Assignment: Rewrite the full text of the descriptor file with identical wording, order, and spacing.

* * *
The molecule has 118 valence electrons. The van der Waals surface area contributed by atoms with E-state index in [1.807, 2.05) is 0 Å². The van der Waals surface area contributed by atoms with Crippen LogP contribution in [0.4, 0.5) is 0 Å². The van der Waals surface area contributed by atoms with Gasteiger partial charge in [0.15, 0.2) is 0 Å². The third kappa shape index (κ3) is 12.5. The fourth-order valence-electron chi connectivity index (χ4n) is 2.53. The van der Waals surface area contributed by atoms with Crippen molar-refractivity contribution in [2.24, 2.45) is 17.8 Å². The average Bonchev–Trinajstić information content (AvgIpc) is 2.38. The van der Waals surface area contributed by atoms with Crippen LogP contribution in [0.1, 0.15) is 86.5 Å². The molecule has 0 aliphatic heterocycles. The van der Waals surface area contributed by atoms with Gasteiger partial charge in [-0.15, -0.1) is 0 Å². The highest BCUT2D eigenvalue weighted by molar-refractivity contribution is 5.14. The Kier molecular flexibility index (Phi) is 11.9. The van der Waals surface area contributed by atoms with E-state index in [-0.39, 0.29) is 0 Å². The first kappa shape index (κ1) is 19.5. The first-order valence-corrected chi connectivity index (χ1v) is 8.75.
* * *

The molecule has 118 valence electrons. The van der Waals surface area contributed by atoms with E-state index in [1.807, 2.05) is 0 Å². The van der Waals surface area contributed by atoms with Crippen LogP contribution in [0.4, 0.5) is 0 Å². The van der Waals surface area contributed by atoms with Gasteiger partial charge in [0.15, 0.2) is 0 Å². The third kappa shape index (κ3) is 12.5. The fourth-order valence-electron chi connectivity index (χ4n) is 2.53. The van der Waals surface area contributed by atoms with Crippen molar-refractivity contribution in [2.24, 2.45) is 17.8 Å². The average Bonchev–Trinajstić information content (AvgIpc) is 2.38. The van der Waals surface area contributed by atoms with Crippen LogP contribution in [0.1, 0.15) is 86.5 Å². The molecule has 0 aliphatic heterocycles. The van der Waals surface area contributed by atoms with Gasteiger partial charge in [-0.15, -0.1) is 0 Å². The highest BCUT2D eigenvalue weighted by molar-refractivity contribution is 5.14. The Kier molecular flexibility index (Phi) is 11.9. The van der Waals surface area contributed by atoms with E-state index in [-0.39, 0.29) is 0 Å². The first kappa shape index (κ1) is 19.5. The first-order valence-corrected chi connectivity index (χ1v) is 8.75.